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Education

Research suggests that individuals who attain higher levels of education live longer, healthier lives than those with fewer years of schooling. Education opens opportunities for better jobs, higher earnings and access to resources for good health.

One barrier that disparately affects low-income, minority populations on the path to higher education is teenage pregnancy. Through teen pregnancy prevention programs, National Health Foundation empowers high-risk youth to make informed decisions regarding their personal, financial, and sexual health. NHF equips youth with educational tools to help them make healthy life choices, graduate from high school, and prepare for college or vocational achievement.

Learn more about our Be a Star and Pregnant & Parenting Teen Programs below:

Be a Star

National Health Foundation’s Be a STAR (Successful Teen Acting Responsibly) program is a dynamic school-based teen pregnancy prevention program that provides social, emotional, and academic support to female, male and GNC youth at select LAUSD high schools. Core activities include a series of peer-group weekly workshops that help participants gain knowledge and build skill sets to increase school achievement and overall health.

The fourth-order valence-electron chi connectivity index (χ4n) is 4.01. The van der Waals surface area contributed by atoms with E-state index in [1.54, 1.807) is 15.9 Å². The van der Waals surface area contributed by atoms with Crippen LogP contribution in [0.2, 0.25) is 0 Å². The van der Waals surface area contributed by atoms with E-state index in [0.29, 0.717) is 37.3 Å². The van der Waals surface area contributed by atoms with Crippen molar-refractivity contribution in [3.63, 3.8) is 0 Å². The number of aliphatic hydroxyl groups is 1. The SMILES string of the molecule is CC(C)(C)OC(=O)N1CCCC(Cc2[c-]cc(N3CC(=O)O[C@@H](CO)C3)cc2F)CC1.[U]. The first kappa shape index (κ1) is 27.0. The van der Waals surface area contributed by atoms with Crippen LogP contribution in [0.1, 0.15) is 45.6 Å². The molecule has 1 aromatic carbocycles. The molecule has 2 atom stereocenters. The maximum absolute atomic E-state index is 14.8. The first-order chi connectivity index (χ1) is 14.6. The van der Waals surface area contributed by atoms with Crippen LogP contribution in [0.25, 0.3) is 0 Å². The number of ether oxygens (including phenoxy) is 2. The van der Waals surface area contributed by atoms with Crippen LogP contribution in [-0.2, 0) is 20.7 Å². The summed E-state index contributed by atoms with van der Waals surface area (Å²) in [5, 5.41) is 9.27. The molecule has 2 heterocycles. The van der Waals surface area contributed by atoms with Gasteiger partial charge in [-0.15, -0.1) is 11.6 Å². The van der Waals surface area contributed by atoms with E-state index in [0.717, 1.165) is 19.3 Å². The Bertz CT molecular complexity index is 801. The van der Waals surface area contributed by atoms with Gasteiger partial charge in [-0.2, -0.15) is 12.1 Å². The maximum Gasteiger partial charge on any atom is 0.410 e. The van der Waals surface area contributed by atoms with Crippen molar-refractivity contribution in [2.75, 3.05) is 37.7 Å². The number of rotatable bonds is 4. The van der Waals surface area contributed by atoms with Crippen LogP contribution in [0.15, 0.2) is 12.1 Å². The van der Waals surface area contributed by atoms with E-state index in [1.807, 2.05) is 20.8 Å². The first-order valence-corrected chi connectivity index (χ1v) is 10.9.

NHF is now partnering with ETR (Education + Training + Research) to pilot and evaluate the impact of YPAR on sexual and reproductive health outcomes for young people. With ETR’s support, NHF will grow and improve its youth interventions that engage young people in sexual and reproductive health programs, services, and system change efforts.

Pregnant & Parenting Teens

National Health Foundation’s Pregnant and Parenting Teen (PPT) program supports pregnant and parenting teens in preventing a subsequent pregnancy and graduating high school. The PPT program activities focus on self-empowerment, promotion of healthy behaviors and enhanced parenting skills.

Our Impact

80 %
of students reported knowing where they could comfortably seek mental health support
100 %
of students on track to graduate either graduated or stayed on track to graduate
56 %
of students reported an increased familiarity and understanding of the different types of birth control methods

Contact

For more information about National Health Foundation’s work in education, please contact:

Grace Cotangco
Manager, Community Initiatives 565-212-8316 gcotangco@nhfca.org